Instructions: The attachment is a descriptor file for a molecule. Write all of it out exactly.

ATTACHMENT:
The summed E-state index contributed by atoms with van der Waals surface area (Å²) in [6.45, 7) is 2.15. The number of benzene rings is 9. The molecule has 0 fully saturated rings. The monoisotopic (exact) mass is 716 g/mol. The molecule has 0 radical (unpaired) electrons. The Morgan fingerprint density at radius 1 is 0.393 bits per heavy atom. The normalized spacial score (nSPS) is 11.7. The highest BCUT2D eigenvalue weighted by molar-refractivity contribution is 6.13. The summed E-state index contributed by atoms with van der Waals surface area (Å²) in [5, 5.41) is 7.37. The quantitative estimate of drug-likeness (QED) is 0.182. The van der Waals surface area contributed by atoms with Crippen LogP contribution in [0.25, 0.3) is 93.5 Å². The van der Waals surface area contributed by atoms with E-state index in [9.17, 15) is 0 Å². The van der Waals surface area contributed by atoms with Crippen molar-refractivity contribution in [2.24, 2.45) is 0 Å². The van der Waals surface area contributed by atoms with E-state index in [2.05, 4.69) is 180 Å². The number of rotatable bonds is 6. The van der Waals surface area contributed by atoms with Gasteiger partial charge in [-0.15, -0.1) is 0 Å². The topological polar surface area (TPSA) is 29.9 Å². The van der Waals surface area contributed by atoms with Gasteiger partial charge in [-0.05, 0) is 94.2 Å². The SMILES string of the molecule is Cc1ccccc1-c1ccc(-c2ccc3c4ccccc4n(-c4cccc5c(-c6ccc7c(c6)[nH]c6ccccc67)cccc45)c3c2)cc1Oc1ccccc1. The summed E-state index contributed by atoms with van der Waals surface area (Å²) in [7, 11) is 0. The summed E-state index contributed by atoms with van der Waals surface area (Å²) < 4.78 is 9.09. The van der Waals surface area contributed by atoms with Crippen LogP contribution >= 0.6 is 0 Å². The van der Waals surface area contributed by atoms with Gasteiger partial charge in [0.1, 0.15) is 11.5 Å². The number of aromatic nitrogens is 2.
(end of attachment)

The summed E-state index contributed by atoms with van der Waals surface area (Å²) in [6.45, 7) is 2.15. The number of benzene rings is 9. The molecule has 0 fully saturated rings. The monoisotopic (exact) mass is 716 g/mol. The molecule has 0 radical (unpaired) electrons. The Morgan fingerprint density at radius 1 is 0.393 bits per heavy atom. The normalized spacial score (nSPS) is 11.7. The highest BCUT2D eigenvalue weighted by molar-refractivity contribution is 6.13. The summed E-state index contributed by atoms with van der Waals surface area (Å²) in [5, 5.41) is 7.37. The quantitative estimate of drug-likeness (QED) is 0.182. The van der Waals surface area contributed by atoms with Crippen LogP contribution in [0.25, 0.3) is 93.5 Å². The van der Waals surface area contributed by atoms with E-state index in [9.17, 15) is 0 Å². The van der Waals surface area contributed by atoms with Crippen molar-refractivity contribution in [2.24, 2.45) is 0 Å². The van der Waals surface area contributed by atoms with E-state index in [2.05, 4.69) is 180 Å². The number of rotatable bonds is 6. The van der Waals surface area contributed by atoms with Gasteiger partial charge in [-0.15, -0.1) is 0 Å². The topological polar surface area (TPSA) is 29.9 Å². The van der Waals surface area contributed by atoms with Gasteiger partial charge in [-0.05, 0) is 94.2 Å². The SMILES string of the molecule is Cc1ccccc1-c1ccc(-c2ccc3c4ccccc4n(-c4cccc5c(-c6ccc7c(c6)[nH]c6ccccc67)cccc45)c3c2)cc1Oc1ccccc1. The summed E-state index contributed by atoms with van der Waals surface area (Å²) in [7, 11) is 0. The summed E-state index contributed by atoms with van der Waals surface area (Å²) < 4.78 is 9.09. The van der Waals surface area contributed by atoms with Crippen LogP contribution >= 0.6 is 0 Å². The van der Waals surface area contributed by atoms with Gasteiger partial charge in [0.1, 0.15) is 11.5 Å². The number of aromatic nitrogens is 2.